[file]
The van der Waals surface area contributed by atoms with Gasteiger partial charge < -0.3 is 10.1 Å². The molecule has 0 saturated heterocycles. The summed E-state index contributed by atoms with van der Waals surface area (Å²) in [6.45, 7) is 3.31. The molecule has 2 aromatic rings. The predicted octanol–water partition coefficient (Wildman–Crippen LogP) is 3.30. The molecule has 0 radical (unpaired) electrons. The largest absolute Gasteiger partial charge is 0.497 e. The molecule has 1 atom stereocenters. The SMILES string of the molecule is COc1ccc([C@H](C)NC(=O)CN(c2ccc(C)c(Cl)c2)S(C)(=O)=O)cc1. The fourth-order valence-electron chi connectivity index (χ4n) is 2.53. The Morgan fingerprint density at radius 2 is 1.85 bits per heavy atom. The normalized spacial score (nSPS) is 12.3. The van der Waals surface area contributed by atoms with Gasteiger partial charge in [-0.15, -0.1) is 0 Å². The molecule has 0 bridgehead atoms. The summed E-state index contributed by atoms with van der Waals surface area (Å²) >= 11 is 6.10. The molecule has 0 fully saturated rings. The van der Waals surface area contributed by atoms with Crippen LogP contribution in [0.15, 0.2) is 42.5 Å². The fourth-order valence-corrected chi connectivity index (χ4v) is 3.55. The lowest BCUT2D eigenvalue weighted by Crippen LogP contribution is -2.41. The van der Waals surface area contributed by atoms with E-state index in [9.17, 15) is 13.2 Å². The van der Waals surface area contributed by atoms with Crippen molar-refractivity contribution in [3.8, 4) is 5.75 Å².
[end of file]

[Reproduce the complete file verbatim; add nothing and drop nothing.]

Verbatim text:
The van der Waals surface area contributed by atoms with Gasteiger partial charge < -0.3 is 10.1 Å². The molecule has 0 saturated heterocycles. The summed E-state index contributed by atoms with van der Waals surface area (Å²) in [6.45, 7) is 3.31. The molecule has 2 aromatic rings. The predicted octanol–water partition coefficient (Wildman–Crippen LogP) is 3.30. The molecule has 0 radical (unpaired) electrons. The largest absolute Gasteiger partial charge is 0.497 e. The molecule has 1 atom stereocenters. The SMILES string of the molecule is COc1ccc([C@H](C)NC(=O)CN(c2ccc(C)c(Cl)c2)S(C)(=O)=O)cc1. The fourth-order valence-electron chi connectivity index (χ4n) is 2.53. The Morgan fingerprint density at radius 2 is 1.85 bits per heavy atom. The normalized spacial score (nSPS) is 12.3. The van der Waals surface area contributed by atoms with Gasteiger partial charge in [-0.15, -0.1) is 0 Å². The molecule has 0 bridgehead atoms. The summed E-state index contributed by atoms with van der Waals surface area (Å²) >= 11 is 6.10. The molecule has 0 fully saturated rings. The van der Waals surface area contributed by atoms with Crippen LogP contribution in [0.15, 0.2) is 42.5 Å². The fourth-order valence-corrected chi connectivity index (χ4v) is 3.55. The lowest BCUT2D eigenvalue weighted by Crippen LogP contribution is -2.41. The van der Waals surface area contributed by atoms with E-state index in [9.17, 15) is 13.2 Å². The van der Waals surface area contributed by atoms with Crippen molar-refractivity contribution in [3.8, 4) is 5.75 Å².